20 Underrated Sci-fi Movies You May Have Not Seen Yet
Are we so shallow that it only takes a few laser pistols, flying cars, and matching jumpsuits to get our creative juices flowing? Are we so in love with the ideas behind the futuristic concepts of sci-fi movies that we’re willing to overlook massive flaws in storytelling? Or are sci-fi movies just vastly, vastly underrated by critics and audiences who can’t get past the androids and nanobots?
To be frank, while there’s been a ton of bad sci-fi product coming out of Hollywood over the years (looking at you, Wing Commander), there’s been just as much that hasn’t nearly received the credit it deserves. Here are our picks for 20 sci-fi movies that don’t nearly get the credit they deserve.
20. The Man Who Fell To Earth
The Man Who Fell to Earth is a daring exploration of science fiction as an art form. The story of an alien on an elaborate rescue mission provides the launching pad for Nicolas Roeg’s visual tour de force, a formally adventurous examination of alienation in contemporary life.
Rock legend David Bowie, in his acting debut, completely embodies the title role, while Candy Clark, Buck Henry, and Rip Torn turn in pitch-perfect supporting performances. The film’s hallucinatory vision was obscured in the American theatrical release, which deleted nearly twenty minutes of crucial scenes and details.
19. Robinson Crusoe on Mars
Special effects wunderkind and genre master Byron Haskin (The War of the Worlds, The Outer Limits) won a place in the hearts of fantasy film lovers everywhere with this gorgeously designed journey into the unknown.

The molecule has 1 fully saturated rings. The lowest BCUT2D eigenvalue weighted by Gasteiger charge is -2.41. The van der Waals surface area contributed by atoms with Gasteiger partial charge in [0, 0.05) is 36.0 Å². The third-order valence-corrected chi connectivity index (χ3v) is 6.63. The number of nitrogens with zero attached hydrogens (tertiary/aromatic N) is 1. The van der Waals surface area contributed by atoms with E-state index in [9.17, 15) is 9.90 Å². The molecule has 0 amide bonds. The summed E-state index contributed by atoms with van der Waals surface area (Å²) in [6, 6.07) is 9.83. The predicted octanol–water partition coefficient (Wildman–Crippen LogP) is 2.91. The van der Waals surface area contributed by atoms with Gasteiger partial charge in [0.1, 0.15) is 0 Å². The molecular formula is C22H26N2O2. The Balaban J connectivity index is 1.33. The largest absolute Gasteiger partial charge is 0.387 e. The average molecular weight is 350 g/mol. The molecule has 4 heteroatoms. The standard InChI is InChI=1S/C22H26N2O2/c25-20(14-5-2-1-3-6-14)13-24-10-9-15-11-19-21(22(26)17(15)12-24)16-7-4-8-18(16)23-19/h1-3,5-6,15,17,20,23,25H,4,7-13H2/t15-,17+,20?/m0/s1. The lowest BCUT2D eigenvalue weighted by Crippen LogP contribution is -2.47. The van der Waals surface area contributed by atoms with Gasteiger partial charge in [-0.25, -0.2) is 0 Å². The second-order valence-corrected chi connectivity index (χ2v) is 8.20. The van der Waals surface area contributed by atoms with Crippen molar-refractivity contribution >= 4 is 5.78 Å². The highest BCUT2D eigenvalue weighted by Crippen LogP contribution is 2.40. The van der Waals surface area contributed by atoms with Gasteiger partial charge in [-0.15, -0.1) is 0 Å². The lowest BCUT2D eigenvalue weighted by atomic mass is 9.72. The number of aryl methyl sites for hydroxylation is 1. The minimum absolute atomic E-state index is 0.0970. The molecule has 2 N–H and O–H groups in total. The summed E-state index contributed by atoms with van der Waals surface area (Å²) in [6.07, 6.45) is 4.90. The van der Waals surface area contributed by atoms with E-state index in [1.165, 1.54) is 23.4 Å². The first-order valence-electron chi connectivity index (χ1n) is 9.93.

Robinson Crusoe on Mars tells the story of U.S. astronaut Commander “Kit” Draper (Paul Mantee), who must fight for survival when his spaceship crash-lands on the barren waste of Mars, a pet monkey his only companion. But is he actually alone?
Shot in vast Techniscope and blazing color, this is an imaginative and beloved marvel of classic science fiction.
18. Black Moon
Louis Malle meets Lewis Carroll in this bizarre and bewitching trip down the rabbit hole. After skirting the horrors of a mysterious war being waged in the countryside, beautiful young Lily (Cathryn Harrison) takes refuge in a remote farmhouse, where she becomes embroiled in the surreal domestic life of an extremely unconventional family.
Evocatively shot by cinematographer Sven Nykvist, Black Moon is a Freudian tale of adolescent sexuality set in a postapocalyptic world of shifting identities and talking animals. It is one of Malle’s most experimental films and a cinematic daydream like no other.
This is where we get into the politics of calling a movie “underrated.” Tron, Disney’s 1982 foray into sci-fi and one of the godfathers of computer-generated imagery, has a fairly robust cult fan base and has inspired a slew of viral videos, fan sites, and lightcycle video games.
Tron, for all its faults (most of which revolve around its occasionally plodding narrative), is one of the most visually visionary films of the past 30 years and a darn fun adventure to boot, and it never gets enough credit for that.